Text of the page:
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CAMPAIGN OF THE WEEK: We need to keep our trees

WITH the disaster of climate change looming, the preservation of trees is more important today than ever before, in order to reverse effects of greenhouse gases and pollution.

Multiple political parties have agreed to tackling the ecological emergency in words, yet not much action is being taken.

Wirral campaign group For Trees was formed in light of the absence of binding legislation, resulting in the ongoing removal and loss of tree cover, tree stocks and hedgerows, as well as the profiteering of contractors involved in surveying, condemning and removing them.

The group says that even where legislation is in place — such as the Wildlife and Countryside Act 1991, which forbids felling, lopping, topping of trees during the nesting season — it is not effectively enforced.

According to a freedom of information request by For Trees secretary Louise Stothard, Wirral council spends £220,000 on felling per year.

“Felling has no justification,” she said. “There is no scientific reason for any tree to come down.

“Felling is being driven by the ‘risk industry,’ creating concerns that trees are a risk to health and safety, but the real risk on people is removing trees. The chances of being killed by a tree is one in 120 million. It’s an outrage.”

For Trees has been in permanent negotiation with local authorities, government officers, MPs, NGOs and landowners to curb the removal of trees, hedges and tree cover, and organises direct actions and negotiation where contractors are on site to prevent the — often illegal — felling of and damage to trees.

Campaigners organised a public rally at the site of a council felling programme at one of their local parks, Ashton Park, and in line with their manifesto, For Trees have been running an education campaign to highlight the value of trees as natural resources and the benefits of environmental protection.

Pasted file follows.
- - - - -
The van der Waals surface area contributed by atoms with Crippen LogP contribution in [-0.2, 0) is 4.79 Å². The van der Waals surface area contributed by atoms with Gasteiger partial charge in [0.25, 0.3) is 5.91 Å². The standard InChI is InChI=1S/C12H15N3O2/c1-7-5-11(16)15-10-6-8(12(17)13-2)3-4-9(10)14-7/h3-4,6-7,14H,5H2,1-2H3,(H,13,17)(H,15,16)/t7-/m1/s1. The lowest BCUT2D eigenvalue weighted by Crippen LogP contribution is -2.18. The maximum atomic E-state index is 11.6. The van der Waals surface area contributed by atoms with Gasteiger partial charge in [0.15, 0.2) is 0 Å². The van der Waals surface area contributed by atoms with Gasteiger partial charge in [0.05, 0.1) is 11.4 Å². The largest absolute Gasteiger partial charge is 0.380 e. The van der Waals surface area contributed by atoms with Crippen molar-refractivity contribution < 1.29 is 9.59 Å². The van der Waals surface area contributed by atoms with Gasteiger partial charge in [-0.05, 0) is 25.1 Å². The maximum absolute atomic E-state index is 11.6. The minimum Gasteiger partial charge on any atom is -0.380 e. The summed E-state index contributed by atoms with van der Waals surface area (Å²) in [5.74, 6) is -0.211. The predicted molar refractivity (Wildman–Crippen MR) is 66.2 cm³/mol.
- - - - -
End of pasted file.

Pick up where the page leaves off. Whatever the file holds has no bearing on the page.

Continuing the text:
For Trees is recognised Wirral-wide through campaigning work such as house-to-house flyering and through local press coverage. They have also had successive meetings and negotiations with their local authority, but campaigners lament that they have had no positive results over the last four years.

In fact, earlier this year Wirral Borough Council issued a censoring order forbidding Stothard to communicate with any council officer on the subject of trees for a two-year period for being a “vexatious complainant.”

But the campaigners are very hopeful that there is future in dialogue with local councillors, many of whom say their are concerned at the scale and frequency of tree loss on Merseyside.

Campaigners hope that local authorities up and down the country will see the need for a tree protection strategy, wedded to an environmental protection strategy in their own constituencies.

“However, as negotiation and dialogue have failed over a four-year period — and as time is running out for our trees — it seems that direct actions may increasingly be required in the future to make any impact upon the policy decisions and strategies of our government and local government as it affects the future of our trees, our environment and ourselves,” Stothard added.

While tree-planting efforts in England have failed to meet government targets, Scotland has surpassed its targets for planting more trees across the country, and represents a total of 84 per cent of all new planting across Britain.

In Scotland alone, around 9.5 million tonnes of CO2 are removed from the atmosphere each year through forests — a clear example of why an increase in tree planting is vital in the fight against climate change.

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